Texas Blues Radio
- Tuesday 6-8pm
I blame it all on Jimmy Reed. If it wasn’t for his music, my introduction to the blues may have been delayed for quite some time. As a teenager, when I heard “The Best of Jimmy Reed” on Vee Jay Records, everything changed for me.
I decided that I needed to know everything there was to know about this kind of music. Some forty years later, I’m still pursuing everything blues and I probably will be until my last days. In the course of my pursuit of the blues, I have been very fortunate to have seen Jimmy Reed perform live along with many other of the “Masters” like Muddy Waters, Howlin’ Wolf, Hound Dog Taylor, Otis Rush, Junior Wells and many others.
I was able to see all these bluesmen in around Chicago in the late 60s where I worked in the steel mills during the summer to pay my way through college.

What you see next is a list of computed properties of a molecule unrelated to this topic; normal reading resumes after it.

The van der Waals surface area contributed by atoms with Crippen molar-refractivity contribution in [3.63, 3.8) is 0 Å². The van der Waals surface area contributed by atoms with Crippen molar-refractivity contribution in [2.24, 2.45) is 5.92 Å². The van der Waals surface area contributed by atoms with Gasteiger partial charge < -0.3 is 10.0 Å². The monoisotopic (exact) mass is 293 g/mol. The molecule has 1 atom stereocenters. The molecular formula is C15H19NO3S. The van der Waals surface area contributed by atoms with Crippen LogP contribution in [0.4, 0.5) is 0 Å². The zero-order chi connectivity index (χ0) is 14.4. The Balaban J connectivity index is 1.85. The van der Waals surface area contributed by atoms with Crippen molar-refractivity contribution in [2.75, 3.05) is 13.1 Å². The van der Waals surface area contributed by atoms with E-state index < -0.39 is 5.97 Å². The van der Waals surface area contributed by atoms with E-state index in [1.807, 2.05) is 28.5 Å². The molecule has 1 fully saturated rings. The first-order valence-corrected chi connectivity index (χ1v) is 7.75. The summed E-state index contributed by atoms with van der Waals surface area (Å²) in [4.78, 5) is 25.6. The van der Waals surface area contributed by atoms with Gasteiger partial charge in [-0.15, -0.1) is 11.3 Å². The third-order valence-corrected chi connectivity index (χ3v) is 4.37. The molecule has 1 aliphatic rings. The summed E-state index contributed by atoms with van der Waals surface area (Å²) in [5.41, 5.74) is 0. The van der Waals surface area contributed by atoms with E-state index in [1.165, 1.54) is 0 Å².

I listen to all styles of blues, but if I had to choose one to be more partial to, it would probably be the Post-War electric blues of the late 40s and 50s. To me, these guys were true innovators. They were using electric guitars and amplifiers for the first with no one before them to use as examples. They were it. And blues is still played pretty much the same way the pioneers of the 50s played it.
I started playing guitar back in the early 70’s and eventually switched to bass and never looked back. I’ve played in all different kinds of bands ranging from jazz, jazz fusion, funk, power trio rock but I always seemed to go back to the Blues.
I’ve played in numerous bands up in the Chicago and Champaign, Illinois area as well as several Blues bands in the North Texas area. And although I was born in Chicago, I consider my self a naturalized Texan since I grew up here but spent some time up north. From being born in Chicago and growing up in Texas, how can I not have strong feelings for the Blues ?